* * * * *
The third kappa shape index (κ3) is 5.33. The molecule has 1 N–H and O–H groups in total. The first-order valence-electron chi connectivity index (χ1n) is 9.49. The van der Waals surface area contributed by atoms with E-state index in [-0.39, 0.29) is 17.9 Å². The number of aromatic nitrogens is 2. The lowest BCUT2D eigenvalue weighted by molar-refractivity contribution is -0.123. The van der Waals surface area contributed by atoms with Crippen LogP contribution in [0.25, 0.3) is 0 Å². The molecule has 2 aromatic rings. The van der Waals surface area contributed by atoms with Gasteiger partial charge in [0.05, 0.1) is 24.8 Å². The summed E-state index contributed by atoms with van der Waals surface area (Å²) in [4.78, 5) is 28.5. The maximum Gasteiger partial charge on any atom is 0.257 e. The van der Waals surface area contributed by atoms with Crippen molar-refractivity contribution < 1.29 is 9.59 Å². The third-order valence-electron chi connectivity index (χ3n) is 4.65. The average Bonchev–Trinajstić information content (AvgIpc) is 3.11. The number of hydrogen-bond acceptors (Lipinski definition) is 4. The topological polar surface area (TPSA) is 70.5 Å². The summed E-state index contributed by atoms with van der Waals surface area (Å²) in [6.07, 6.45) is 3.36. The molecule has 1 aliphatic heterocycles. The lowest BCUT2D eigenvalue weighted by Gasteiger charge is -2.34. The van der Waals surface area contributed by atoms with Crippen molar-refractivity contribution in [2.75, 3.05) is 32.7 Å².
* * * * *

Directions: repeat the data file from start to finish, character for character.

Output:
The third kappa shape index (κ3) is 5.33. The molecule has 1 N–H and O–H groups in total. The first-order valence-electron chi connectivity index (χ1n) is 9.49. The van der Waals surface area contributed by atoms with E-state index in [-0.39, 0.29) is 17.9 Å². The number of aromatic nitrogens is 2. The lowest BCUT2D eigenvalue weighted by molar-refractivity contribution is -0.123. The van der Waals surface area contributed by atoms with Crippen LogP contribution in [0.25, 0.3) is 0 Å². The molecule has 2 aromatic rings. The van der Waals surface area contributed by atoms with Gasteiger partial charge in [0.05, 0.1) is 24.8 Å². The summed E-state index contributed by atoms with van der Waals surface area (Å²) in [4.78, 5) is 28.5. The maximum Gasteiger partial charge on any atom is 0.257 e. The van der Waals surface area contributed by atoms with Crippen molar-refractivity contribution < 1.29 is 9.59 Å². The third-order valence-electron chi connectivity index (χ3n) is 4.65. The average Bonchev–Trinajstić information content (AvgIpc) is 3.11. The number of hydrogen-bond acceptors (Lipinski definition) is 4. The topological polar surface area (TPSA) is 70.5 Å². The summed E-state index contributed by atoms with van der Waals surface area (Å²) in [6.07, 6.45) is 3.36. The molecule has 1 aliphatic heterocycles. The lowest BCUT2D eigenvalue weighted by Gasteiger charge is -2.34. The van der Waals surface area contributed by atoms with Crippen molar-refractivity contribution in [2.75, 3.05) is 32.7 Å².